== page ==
The Five Worst Dates I’ve Had in New York

Dating is hard. I don’t think it matters what city you’re in, what year it is, if you’re a male or female, or if you’re using dating apps or not. It’s just really fucking hard. Dating, or just basic romantic interaction, is the inspiration for blogs, TV shows, movies, songs. Businesses. This is because everyone finds it hard and wants to talk about how hard it is.

Some dates are great, and lead to love. Some are OK, and lead to nothing. Some are bad, and lead to funny stories.

When I first arrived in New York I dated a LOT. It was summer, I didn’t really know anyone, and I didn’t have a lot going on at work. It didn’t matter if I turned up on four hours of sleep, or hungover… or hungover and on four hours of sleep. These conditions are perfect for dating, and I organized dates all over Manhattan and Brooklyn in my first few months here.

These are the worst experiences I’ve had:

1. The “You’re Just Not Crazy Enough” Date
I met this guy in a cafe somewhere around Flatiron/Gramercy after work, off a 6 subway stop. Between telling me that I speak too quietly (fair point, probably, but maybe you should just… listen better?) and that he prefers Muay Thai to kickboxing, not that I asked, I found out he is divorced and has a stepson.

He quite clearly made up that he “forgot” about a comedy show “somewhere in Brooklyn” he’d planned to go to. I was relieved it was ending, but didn’t want to end up on the same subway.

This is how things went in my head:
Fuck. I’m going to Brooklyn too… I don’t want to be on the same subway. Find out where he’s going and pretend you’re not getting the same subway! Yes good plan Justine. OK.
Me: “So where in Brooklyn?”
Him: “Ummm Williamsburg I think.”
Damn it I’M going to Williamsburg. Ugh. OK.
Me: “Oh cool… which subway are you taking?”
Him: “Yeah, I just need to say that I don’t think this will work. You seem really smart and sweet but I need someone a bit more out there because I’m basically insane. So yeah I think we should just leave it there.”
Me: “Um OK. Bye.”

I need to give background. I had only just arrived in NY. I didn’t have close friends to talk to. Obviously, I had ways of talking to my friends in other places, but the fact I didn’t have anyone to go to immediately just made me really lonely.

I was also dealing with the end of something long term, so I wasn’t really in a place to handle public rejection. Everyone nearby heard what he had said, saw him shake his head to himself while he said it, and had to watch me walk out alone. Humiliating.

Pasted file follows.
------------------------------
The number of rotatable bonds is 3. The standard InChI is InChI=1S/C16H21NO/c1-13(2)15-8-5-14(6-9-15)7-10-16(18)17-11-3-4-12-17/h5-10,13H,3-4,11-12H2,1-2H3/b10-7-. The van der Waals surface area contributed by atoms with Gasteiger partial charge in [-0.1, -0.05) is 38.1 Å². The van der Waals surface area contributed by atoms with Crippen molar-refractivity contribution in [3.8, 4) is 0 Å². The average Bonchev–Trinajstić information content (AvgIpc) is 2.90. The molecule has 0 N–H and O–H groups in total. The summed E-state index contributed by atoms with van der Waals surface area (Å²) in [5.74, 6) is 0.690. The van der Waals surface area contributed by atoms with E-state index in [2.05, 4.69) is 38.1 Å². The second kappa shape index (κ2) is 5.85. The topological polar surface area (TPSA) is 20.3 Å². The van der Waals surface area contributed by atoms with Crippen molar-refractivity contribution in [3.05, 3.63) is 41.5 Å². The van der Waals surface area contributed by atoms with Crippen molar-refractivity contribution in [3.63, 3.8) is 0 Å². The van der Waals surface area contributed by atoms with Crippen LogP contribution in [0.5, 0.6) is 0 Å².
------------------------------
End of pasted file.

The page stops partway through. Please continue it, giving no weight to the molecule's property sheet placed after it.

I did get a chance to tell him how I felt though:


2. The “I Forgot We’ve Already Met” Date
As I said, I went on a lot of dates in summer. I’m sure others did too. But, I hope I would remember if someone I had already met turned up again. I met this guy at a bar in Williamsburg.
He was really cool, a total unashamed, self-described lumberjack/hipster. He created his own little community in Williamsburg by drinking alone at bars and befriending the staff, even inviting them over for dinner. If that guy had liked me, I would have kept dating him. We had a good time, we did text a few times after to set something up but New York life kind of got in the way. I started using a different dating site and received a message from him. Same photos, same general bio, and same points in the first conversation.

“Oh, you’re Australian? That’s so cool, I love Australian music…” and so on.
We chatted back and forth and I mentioned a couple of bands who had recently played in New York, the same bands I’d mentioned on our first date, wondering if that would help his memory. It didn’t. He then asked for my phone number, and I had to say I’d known all along we’d already met and was playing to see how long it would take him to remember.

He seemed embarrassed, and we did go out twice after that, texted a little but then that was the end. The actual dates themselves were fun. I made friends with one of his friends at the bar we were at, and sang George Michael songs with her, and we went to two awesome shows. But it’s pretty embarrassing that someone didn’t remember me.

3. The “I’m Too Wasted to Stand Up So You Need to Send Me Home” Date